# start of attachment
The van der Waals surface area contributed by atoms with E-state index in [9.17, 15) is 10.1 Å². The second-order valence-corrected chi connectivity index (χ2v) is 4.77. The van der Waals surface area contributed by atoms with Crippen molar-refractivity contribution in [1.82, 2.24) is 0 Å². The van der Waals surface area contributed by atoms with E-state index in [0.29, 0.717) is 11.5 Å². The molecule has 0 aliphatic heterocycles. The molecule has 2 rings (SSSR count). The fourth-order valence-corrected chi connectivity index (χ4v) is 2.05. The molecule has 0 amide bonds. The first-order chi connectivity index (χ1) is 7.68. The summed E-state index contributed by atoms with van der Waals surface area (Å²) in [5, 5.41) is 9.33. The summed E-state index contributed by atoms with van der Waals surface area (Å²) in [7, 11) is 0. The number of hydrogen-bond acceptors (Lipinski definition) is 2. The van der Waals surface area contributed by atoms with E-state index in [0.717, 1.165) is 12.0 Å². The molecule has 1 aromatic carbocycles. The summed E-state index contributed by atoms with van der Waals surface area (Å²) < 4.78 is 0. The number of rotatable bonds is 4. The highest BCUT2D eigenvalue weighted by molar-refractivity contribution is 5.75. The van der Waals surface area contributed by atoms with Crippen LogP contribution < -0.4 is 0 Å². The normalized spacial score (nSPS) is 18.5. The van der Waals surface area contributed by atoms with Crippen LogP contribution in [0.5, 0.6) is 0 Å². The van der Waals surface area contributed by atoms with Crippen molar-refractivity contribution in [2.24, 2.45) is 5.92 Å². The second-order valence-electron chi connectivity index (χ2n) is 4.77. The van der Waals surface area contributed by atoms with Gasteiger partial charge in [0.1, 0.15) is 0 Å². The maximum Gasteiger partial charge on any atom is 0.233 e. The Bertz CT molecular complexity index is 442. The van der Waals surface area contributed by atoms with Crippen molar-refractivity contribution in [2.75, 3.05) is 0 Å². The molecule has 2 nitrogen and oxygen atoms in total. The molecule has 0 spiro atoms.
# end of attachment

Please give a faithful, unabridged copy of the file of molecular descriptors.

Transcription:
The van der Waals surface area contributed by atoms with E-state index in [9.17, 15) is 10.1 Å². The second-order valence-corrected chi connectivity index (χ2v) is 4.77. The van der Waals surface area contributed by atoms with Crippen molar-refractivity contribution in [1.82, 2.24) is 0 Å². The van der Waals surface area contributed by atoms with E-state index in [0.29, 0.717) is 11.5 Å². The molecule has 0 aliphatic heterocycles. The molecule has 2 rings (SSSR count). The fourth-order valence-corrected chi connectivity index (χ4v) is 2.05. The molecule has 0 amide bonds. The first-order chi connectivity index (χ1) is 7.68. The summed E-state index contributed by atoms with van der Waals surface area (Å²) in [5, 5.41) is 9.33. The summed E-state index contributed by atoms with van der Waals surface area (Å²) in [7, 11) is 0. The number of hydrogen-bond acceptors (Lipinski definition) is 2. The van der Waals surface area contributed by atoms with E-state index in [0.717, 1.165) is 12.0 Å². The molecule has 1 aromatic carbocycles. The summed E-state index contributed by atoms with van der Waals surface area (Å²) < 4.78 is 0. The number of rotatable bonds is 4. The highest BCUT2D eigenvalue weighted by molar-refractivity contribution is 5.75. The van der Waals surface area contributed by atoms with Crippen LogP contribution < -0.4 is 0 Å². The normalized spacial score (nSPS) is 18.5. The van der Waals surface area contributed by atoms with Crippen LogP contribution in [0.5, 0.6) is 0 Å². The van der Waals surface area contributed by atoms with Crippen molar-refractivity contribution in [2.24, 2.45) is 5.92 Å². The second-order valence-electron chi connectivity index (χ2n) is 4.77. The van der Waals surface area contributed by atoms with Gasteiger partial charge in [0.1, 0.15) is 0 Å². The maximum Gasteiger partial charge on any atom is 0.233 e. The Bertz CT molecular complexity index is 442. The van der Waals surface area contributed by atoms with Crippen molar-refractivity contribution in [2.75, 3.05) is 0 Å². The molecule has 2 nitrogen and oxygen atoms in total. The molecule has 0 spiro atoms.